I consider myself an open-minded person. First to listen and then speak about new ideas and to consider all points of view. However, one area I feel like the more I learn the less I know is racism.
Are we allowed to talk about this? I mean, I’m getting all angsty just writing about it. Plus, I just want to have an open and thoughtful dialogue that doesn’t end with table flipping, Real Housewives-style.
As a person who seeks to understand, my eyes have been opened in the last few years to some everyday racism I never even knew existed. Things I just accepted as normal in my white bread world. Shows like Blackish (which is also sooo funny!) have opened my eyes to a great many other issues as well. Events like Juneteenth. I never even heard of it before their episode and I’m sad it’s not a thing! It recognizes the official end of slavery – two and a half years after it was legally abolished. Which is so beyond.
I’m also listening to Phoebe Robinson’s “You Can’t Touch My Hair and Other Things I Still Have To Explain” book. It’s a comedic look at race, gender and pop culture. She’s hilarious and I’m truly enjoying her insights and quips.
But here’s where I start to get confused about racism. She started speaking about microaggression – brief and commonplace daily verbal, behavioral, or environmental indignities, whether intentional or unintentional, that communicate hostile, derogatory, or negative prejudicial slights and insults toward any group.
The specific example she gave involved her being ignored in the framing section of Michaels. She said there were no other customers and two employees who kept whizzing past her. She said two other white people came in and they were helped immediately. When she was finally helped, she asked why she was the first one in the department and the last one helped and was greeted with a generic answer about being busy.
When Has Racism Occurred?
She viewed this as a microaggression against her because she’s black. I’m not doubting microaggressions happen daily and to all sorts of marginalized individuals. I also understand given the plight of blacks in history, people who are so frequently oppressed, they tend to expect it, but that same type of thing has happened to me before. I also realize this was just one example out of many, but why did she assume this situation was racially motivated? When has racism actually occurred?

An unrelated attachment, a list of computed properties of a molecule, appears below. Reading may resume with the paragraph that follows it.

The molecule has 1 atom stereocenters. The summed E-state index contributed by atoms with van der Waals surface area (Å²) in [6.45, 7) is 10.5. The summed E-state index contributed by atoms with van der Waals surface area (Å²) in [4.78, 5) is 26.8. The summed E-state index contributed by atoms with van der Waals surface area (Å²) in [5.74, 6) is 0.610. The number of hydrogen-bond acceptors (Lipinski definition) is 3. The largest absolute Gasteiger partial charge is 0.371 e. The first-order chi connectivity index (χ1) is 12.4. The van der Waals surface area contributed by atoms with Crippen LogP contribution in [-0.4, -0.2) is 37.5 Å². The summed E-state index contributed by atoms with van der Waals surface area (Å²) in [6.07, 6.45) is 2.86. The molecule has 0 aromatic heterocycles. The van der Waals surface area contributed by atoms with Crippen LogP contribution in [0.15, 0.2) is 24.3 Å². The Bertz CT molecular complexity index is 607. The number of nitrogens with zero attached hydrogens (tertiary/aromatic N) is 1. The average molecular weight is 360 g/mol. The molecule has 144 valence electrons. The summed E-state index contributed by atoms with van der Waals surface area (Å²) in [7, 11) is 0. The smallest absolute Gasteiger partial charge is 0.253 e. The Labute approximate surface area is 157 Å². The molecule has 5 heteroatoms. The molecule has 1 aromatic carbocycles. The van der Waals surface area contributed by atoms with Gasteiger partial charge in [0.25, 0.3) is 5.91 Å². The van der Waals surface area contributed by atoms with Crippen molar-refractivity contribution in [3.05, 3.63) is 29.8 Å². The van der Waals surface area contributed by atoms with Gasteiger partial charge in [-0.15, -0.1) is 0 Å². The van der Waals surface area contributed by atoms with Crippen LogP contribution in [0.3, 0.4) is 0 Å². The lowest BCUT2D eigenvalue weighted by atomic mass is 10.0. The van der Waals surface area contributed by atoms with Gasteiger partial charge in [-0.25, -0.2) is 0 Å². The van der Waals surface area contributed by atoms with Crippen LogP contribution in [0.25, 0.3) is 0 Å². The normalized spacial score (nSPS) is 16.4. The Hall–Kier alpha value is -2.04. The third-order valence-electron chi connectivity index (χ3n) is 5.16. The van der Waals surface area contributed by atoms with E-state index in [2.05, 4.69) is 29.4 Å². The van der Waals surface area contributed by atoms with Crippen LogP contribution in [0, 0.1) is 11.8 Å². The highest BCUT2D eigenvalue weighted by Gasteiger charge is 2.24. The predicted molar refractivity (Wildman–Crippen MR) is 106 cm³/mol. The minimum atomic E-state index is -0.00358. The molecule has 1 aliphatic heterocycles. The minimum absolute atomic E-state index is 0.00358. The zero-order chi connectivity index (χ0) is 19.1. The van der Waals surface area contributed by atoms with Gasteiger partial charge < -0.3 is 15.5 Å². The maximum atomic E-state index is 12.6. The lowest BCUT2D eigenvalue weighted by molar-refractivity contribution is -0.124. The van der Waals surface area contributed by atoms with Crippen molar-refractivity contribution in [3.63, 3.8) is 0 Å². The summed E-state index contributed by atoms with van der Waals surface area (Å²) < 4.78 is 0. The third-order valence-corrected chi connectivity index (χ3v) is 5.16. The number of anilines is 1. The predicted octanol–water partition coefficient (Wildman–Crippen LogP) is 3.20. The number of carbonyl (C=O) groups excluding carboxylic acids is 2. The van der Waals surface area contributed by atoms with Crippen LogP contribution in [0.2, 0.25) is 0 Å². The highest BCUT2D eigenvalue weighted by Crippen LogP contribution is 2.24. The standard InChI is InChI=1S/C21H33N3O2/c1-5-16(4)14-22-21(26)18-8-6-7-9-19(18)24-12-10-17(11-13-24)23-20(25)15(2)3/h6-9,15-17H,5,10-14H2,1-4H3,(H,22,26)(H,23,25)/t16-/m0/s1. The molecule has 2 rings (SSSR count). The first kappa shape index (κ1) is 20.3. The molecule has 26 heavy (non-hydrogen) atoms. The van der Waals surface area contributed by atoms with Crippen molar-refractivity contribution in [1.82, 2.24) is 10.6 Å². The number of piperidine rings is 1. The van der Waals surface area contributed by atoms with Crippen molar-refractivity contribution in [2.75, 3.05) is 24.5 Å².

Okay, are we still okay? No one is getting upset, right? I’m asking a serious question with hopes of gaining thoughtful knowledge into the subject of racism.
I guess what I’m saying is it’s all the nuances about racism that confuse me. I truly believe I am not racist and only judge stupidity which can encompass all races and creeds. However, learning about all the ways a person is made to feel less than in our world makes me wonder if we can ever really eradicate racism for good when it will be found in every single thing.
This is a topic explored frequently on Blackish as well. Dre tends to find it easily while Bow tends to believe he exaggerates things. It appears this is an issue within the black community as well.
Help me out. Help the world out. Let’s live in a kinder, more accepting world where we can be free to be you and me (but maybe in a less kumbaya and holding hands in a circle sorta way). What’s the answer? How can we stop racism?